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The Difference In A Page And A Post Transcript

When people are first starting out with WordPress, the most confusing aspect of the platform is the difference between a page in your site and a post. After all, they both have information relevant to your site and you view them on a page right? Well, technically you are reading a post or a blog on what would be equivalent to a page say in a magazine or a book, but with WordPress, no, a post is a post.

Now that I have completely confused you, let me explain some things for you. The first question that most people just learning WordPress ask is, do I really need both a post and a page on my site since they do the same thing? Well, the short answer is yes, you need both because they actually don’t do the same thing.

When you are working in WordPress for a blog, you are going to have more posts on your site than pages because posts are your blog entries.To help understand the idea of a pot, consider it like a newspaper article because it is heavily dependent on time. Because the posts are chronological, the newest articles are found at the top of your list and the older, less relevant ones drop down as new posts are being created. Just like if you were interested in the Covid-19 pandemic for example and wanted to read up on it, you would be more focused on finding the most current information quicker as it reflects what is new in the search for vaccines, efficacy of vaccines and what is happening. Now if you wanted to find out the origins or more dated material that is specific, you would need to drill deeper to get there because people aren’t as interested in reading the old news. Also, because of the date dependency, they also rely on RSS or really simple syndication feeds to drive your posts to your viewers. This can be done using a variety of mechanisms, one of which is using a newsletter or a broadcast email server to get the message out.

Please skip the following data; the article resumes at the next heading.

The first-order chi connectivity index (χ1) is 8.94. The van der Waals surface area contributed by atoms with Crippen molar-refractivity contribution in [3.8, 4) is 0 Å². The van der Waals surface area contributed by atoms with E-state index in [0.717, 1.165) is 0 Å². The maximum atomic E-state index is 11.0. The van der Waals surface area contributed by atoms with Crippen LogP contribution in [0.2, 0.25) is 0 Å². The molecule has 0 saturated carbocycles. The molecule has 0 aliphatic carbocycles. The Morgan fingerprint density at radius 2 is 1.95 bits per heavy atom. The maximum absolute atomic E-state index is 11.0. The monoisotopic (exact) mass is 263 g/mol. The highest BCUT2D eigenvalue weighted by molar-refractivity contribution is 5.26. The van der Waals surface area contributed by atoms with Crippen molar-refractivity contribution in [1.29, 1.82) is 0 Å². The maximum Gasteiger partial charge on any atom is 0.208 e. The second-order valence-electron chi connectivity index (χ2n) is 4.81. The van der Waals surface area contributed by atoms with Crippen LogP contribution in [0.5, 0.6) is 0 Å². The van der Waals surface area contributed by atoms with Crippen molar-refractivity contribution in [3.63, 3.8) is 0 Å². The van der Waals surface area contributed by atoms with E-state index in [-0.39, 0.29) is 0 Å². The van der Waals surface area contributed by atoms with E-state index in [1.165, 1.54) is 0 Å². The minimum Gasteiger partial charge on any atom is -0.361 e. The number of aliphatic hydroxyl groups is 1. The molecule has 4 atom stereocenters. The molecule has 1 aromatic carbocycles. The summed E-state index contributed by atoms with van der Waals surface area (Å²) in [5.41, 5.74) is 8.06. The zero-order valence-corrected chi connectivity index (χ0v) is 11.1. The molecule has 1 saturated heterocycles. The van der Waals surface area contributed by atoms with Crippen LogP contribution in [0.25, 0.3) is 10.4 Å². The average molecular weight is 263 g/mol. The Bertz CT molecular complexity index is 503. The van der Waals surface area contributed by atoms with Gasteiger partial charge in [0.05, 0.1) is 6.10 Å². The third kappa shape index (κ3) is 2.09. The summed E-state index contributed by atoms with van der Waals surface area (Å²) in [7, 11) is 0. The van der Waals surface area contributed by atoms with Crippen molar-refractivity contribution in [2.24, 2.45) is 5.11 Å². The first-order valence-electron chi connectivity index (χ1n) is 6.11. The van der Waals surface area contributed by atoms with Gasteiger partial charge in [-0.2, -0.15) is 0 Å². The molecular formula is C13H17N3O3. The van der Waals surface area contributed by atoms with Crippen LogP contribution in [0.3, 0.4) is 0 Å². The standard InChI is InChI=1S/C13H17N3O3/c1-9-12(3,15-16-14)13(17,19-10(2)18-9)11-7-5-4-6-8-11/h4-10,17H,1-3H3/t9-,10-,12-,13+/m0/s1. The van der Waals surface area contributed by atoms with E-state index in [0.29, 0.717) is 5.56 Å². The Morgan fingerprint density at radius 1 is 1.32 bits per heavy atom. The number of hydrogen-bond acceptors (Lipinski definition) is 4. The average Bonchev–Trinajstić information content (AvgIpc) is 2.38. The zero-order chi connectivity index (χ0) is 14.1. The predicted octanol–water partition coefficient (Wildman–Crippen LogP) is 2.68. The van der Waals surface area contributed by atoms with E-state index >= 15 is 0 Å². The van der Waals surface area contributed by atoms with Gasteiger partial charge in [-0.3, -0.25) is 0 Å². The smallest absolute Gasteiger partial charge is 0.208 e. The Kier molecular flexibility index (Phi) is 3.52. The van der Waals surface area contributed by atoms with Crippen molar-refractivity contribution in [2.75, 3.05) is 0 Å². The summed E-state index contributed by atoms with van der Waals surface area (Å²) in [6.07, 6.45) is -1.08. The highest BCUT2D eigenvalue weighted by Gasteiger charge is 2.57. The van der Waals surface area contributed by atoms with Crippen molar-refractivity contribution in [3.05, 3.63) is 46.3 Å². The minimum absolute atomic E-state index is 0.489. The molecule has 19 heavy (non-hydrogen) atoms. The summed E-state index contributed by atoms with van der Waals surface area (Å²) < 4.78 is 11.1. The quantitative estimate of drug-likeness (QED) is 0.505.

Another aspect of the posts is that you can take advantage of social media to spread your message. For example, you could use a social sharing option so your reader can share the information they like the most to their social networks. The upside of this is that you are helping to drive new traffic to your site and creating more opportunity for conversion. So far there is a lot to take in but there is more about the posts you should consider. Adding the option of comments on your posts makes your site more compliant to Web 2.0 which is the interaction between site master or author and the viewer. Trust me when I say this, the search engines love engagement and your site ranking will only improve as a result. However, if you are going to use comments, I would highly recommend that you make sure they are moderated as your site will be inundated with spam comments. The bots that are spamming your site with these bogus messages are serving many functions, one of which is using your site in their cross link activity. Avoid this at all costs as your site will lose score with the search engines as they perceive your site to be less relevant to the end user. If you don’t want this level of engagement or headache with the spam bots, you can turn the comments off by going to your side navigation system then to settings and discussion.

So that is posts in a nutshell.